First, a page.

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A novel method to evaluate gamma camera rotational uniformity and sensitivity variation
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Image of FIG. 1.
FIG. 1.

The source-to-detector distances estimated from the curvature-correction fit to the point-source image plotted against the true distances at four different distances for two different detectors.

Image of FIG. 2.
FIG. 2.

The maximum sensitivity variation calculated with the point-source method plotted against that for the conventional method. The error bars shown are the precision estimates for each of the two methods (Sec. III C and Table I). (a) Paired points for the measured data from nine different detectors. The dashed line plotted is the line of equality with slope of unity and intercept of zero. (b) Paired points for the measured data combined with simulated data. The dashed line plotted is the fit of the data to a straight line.

Image of FIG. 3.
FIG. 3.

A Bland-Altman plot of agreement in MSV calculated with both point-source and conventional methods. The graph plots the mean of the two measurements as the abscissa and the difference between them (point-source minus conventional) as the ordinate. The data plotted include MSV for the nine detectors (identified by square boxes) and the simulated data. The mean difference (bias) in the point-source method and the SD limits are also indicated.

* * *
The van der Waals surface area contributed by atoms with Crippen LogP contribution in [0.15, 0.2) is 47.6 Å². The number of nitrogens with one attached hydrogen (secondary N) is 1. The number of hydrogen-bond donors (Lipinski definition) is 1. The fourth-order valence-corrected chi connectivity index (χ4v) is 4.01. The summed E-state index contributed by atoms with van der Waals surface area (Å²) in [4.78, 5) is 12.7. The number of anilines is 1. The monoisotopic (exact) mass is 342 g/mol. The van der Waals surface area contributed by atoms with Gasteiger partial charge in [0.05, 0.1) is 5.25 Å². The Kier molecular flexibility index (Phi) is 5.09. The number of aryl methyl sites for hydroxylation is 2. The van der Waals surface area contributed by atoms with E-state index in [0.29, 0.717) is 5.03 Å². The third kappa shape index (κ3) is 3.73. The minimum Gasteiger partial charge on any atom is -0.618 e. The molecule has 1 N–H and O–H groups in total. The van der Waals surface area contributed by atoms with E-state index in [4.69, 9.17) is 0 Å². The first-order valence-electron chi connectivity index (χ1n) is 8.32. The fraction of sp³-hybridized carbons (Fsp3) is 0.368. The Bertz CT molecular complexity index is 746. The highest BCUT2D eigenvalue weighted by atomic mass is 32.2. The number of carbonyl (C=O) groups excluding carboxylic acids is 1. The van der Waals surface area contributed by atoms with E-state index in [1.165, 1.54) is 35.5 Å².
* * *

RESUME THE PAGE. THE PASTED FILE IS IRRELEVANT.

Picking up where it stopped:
Image of FIG. 4.
FIG. 4.

A demonstration of the curvature-correction algorithm for a near-field point-source image as developed in the Appendix: (a) The uncorrected raw image, (b) the corresponding curvature-corrected image generated after fitting the image to the point-source image model, and (c) the center profiles through the raw and the curvature-corrected images.

Image of FIG. 5.
FIG. 5.

A demonstration of the use of curvature-corrected images for the qualitative inspection of structured, nonrandom patterns in subtracted images from two detectors. Note that neither detector has any real artifacts that should be seen. The differences (0° image subtracted from the 90°, 180°, 270°, and 360° images) for the point-source method are shown: [(a) and (c)] Without curvature correction prior to subtraction and [(b) and (d)] with curvature correction prior to subtraction.

Image of FIG. 6.
FIG. 6.

A schematic of the point-source imaging geometry for the proposed point-source methodology for testing rotational uniformity and sensitivity variations. Distances and variables shown are discussed at depth in the Appendix. The distances are not shown to scale but adjusted for clarity (e.g., ).


Generic image for table

The five separate and independent measurements of the maximum sensitivity variation (MSV%) for the same detector using both point-source and the conventional methods together with their mean values, SD, and coefficient of variation (COV).

Generic image for table

The ten measurements of the maximum sensitivity variation (MSV%) for six different detectors [A–D: 9.5 mm crystal; E–F: 15.9 mm crystals] using the point-source method together with their mean values, SD, COV, variance, minimum, and maximum values.

Generic image for table

The maximum sensitivity variation (MSV%) for two different detectors (A and B) with the point-source method using image sequences with , , and counts per image. The SD and range of MSV calculated are also shown.


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752b84549af89a08dbdd7fdb8b9568b5 journal.articlezxybnytfddd
Scitation: A novel method to evaluate gamma camera rotational uniformity and sensitivity variation